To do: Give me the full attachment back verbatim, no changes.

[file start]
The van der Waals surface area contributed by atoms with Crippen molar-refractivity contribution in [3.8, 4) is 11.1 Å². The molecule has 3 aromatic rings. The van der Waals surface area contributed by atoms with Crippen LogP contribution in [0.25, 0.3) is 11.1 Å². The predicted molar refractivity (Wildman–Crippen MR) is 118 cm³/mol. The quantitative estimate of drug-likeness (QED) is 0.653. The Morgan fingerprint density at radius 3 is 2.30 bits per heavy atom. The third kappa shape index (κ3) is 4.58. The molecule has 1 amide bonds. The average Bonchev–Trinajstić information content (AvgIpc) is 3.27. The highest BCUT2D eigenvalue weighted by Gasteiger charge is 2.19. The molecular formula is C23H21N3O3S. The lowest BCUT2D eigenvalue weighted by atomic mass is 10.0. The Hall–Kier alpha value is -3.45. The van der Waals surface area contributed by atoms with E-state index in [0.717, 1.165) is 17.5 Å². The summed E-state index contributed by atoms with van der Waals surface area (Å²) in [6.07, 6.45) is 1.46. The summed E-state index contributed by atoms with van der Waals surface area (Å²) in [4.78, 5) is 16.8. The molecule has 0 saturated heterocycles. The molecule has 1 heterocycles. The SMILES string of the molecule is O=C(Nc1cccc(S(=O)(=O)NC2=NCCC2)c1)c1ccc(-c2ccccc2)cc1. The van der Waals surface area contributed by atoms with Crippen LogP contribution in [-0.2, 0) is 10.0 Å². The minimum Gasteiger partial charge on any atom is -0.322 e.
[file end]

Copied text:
The van der Waals surface area contributed by atoms with Crippen molar-refractivity contribution in [3.8, 4) is 11.1 Å². The molecule has 3 aromatic rings. The van der Waals surface area contributed by atoms with Crippen LogP contribution in [0.25, 0.3) is 11.1 Å². The predicted molar refractivity (Wildman–Crippen MR) is 118 cm³/mol. The quantitative estimate of drug-likeness (QED) is 0.653. The Morgan fingerprint density at radius 3 is 2.30 bits per heavy atom. The third kappa shape index (κ3) is 4.58. The molecule has 1 amide bonds. The average Bonchev–Trinajstić information content (AvgIpc) is 3.27. The highest BCUT2D eigenvalue weighted by Gasteiger charge is 2.19. The molecular formula is C23H21N3O3S. The lowest BCUT2D eigenvalue weighted by atomic mass is 10.0. The Hall–Kier alpha value is -3.45. The van der Waals surface area contributed by atoms with E-state index in [0.717, 1.165) is 17.5 Å². The summed E-state index contributed by atoms with van der Waals surface area (Å²) in [6.07, 6.45) is 1.46. The summed E-state index contributed by atoms with van der Waals surface area (Å²) in [4.78, 5) is 16.8. The molecule has 0 saturated heterocycles. The molecule has 1 heterocycles. The SMILES string of the molecule is O=C(Nc1cccc(S(=O)(=O)NC2=NCCC2)c1)c1ccc(-c2ccccc2)cc1. The van der Waals surface area contributed by atoms with Crippen LogP contribution in [-0.2, 0) is 10.0 Å². The minimum Gasteiger partial charge on any atom is -0.322 e.